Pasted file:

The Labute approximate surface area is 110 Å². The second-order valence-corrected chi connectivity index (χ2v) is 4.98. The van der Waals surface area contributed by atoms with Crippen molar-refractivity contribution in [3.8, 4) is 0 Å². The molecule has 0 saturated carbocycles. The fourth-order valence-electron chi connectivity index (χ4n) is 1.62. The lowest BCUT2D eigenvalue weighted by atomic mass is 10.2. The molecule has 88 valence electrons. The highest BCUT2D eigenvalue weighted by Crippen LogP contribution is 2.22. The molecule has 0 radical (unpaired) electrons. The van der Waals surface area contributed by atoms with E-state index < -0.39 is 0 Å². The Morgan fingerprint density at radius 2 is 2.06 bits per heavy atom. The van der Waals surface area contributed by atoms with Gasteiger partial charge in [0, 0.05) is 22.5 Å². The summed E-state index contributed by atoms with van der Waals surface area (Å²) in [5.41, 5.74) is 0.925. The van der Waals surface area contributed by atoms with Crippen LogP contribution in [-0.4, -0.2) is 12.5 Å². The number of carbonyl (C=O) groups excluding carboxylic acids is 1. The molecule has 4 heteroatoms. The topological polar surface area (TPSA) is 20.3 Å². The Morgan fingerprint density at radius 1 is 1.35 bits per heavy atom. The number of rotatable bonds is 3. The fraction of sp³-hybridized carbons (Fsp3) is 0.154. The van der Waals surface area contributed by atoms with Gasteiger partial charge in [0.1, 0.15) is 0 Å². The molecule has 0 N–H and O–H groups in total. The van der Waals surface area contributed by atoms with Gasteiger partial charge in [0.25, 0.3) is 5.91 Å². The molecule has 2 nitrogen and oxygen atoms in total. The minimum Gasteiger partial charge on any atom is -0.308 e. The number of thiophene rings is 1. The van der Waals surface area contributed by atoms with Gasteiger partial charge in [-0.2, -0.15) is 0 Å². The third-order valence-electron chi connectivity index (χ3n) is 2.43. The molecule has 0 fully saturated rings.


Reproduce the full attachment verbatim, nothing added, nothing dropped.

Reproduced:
The Labute approximate surface area is 110 Å². The second-order valence-corrected chi connectivity index (χ2v) is 4.98. The van der Waals surface area contributed by atoms with Crippen molar-refractivity contribution in [3.8, 4) is 0 Å². The molecule has 0 saturated carbocycles. The fourth-order valence-electron chi connectivity index (χ4n) is 1.62. The lowest BCUT2D eigenvalue weighted by atomic mass is 10.2. The molecule has 88 valence electrons. The highest BCUT2D eigenvalue weighted by Crippen LogP contribution is 2.22. The molecule has 0 radical (unpaired) electrons. The van der Waals surface area contributed by atoms with E-state index < -0.39 is 0 Å². The Morgan fingerprint density at radius 2 is 2.06 bits per heavy atom. The van der Waals surface area contributed by atoms with Gasteiger partial charge in [0, 0.05) is 22.5 Å². The summed E-state index contributed by atoms with van der Waals surface area (Å²) in [5.41, 5.74) is 0.925. The van der Waals surface area contributed by atoms with Crippen LogP contribution in [-0.4, -0.2) is 12.5 Å². The number of carbonyl (C=O) groups excluding carboxylic acids is 1. The molecule has 4 heteroatoms. The topological polar surface area (TPSA) is 20.3 Å². The Morgan fingerprint density at radius 1 is 1.35 bits per heavy atom. The number of rotatable bonds is 3. The fraction of sp³-hybridized carbons (Fsp3) is 0.154. The van der Waals surface area contributed by atoms with Gasteiger partial charge in [0.1, 0.15) is 0 Å². The molecule has 0 N–H and O–H groups in total. The van der Waals surface area contributed by atoms with Gasteiger partial charge in [0.25, 0.3) is 5.91 Å². The molecule has 2 nitrogen and oxygen atoms in total. The minimum Gasteiger partial charge on any atom is -0.308 e. The number of thiophene rings is 1. The van der Waals surface area contributed by atoms with Gasteiger partial charge in [-0.2, -0.15) is 0 Å². The third-order valence-electron chi connectivity index (χ3n) is 2.43. The molecule has 0 fully saturated rings.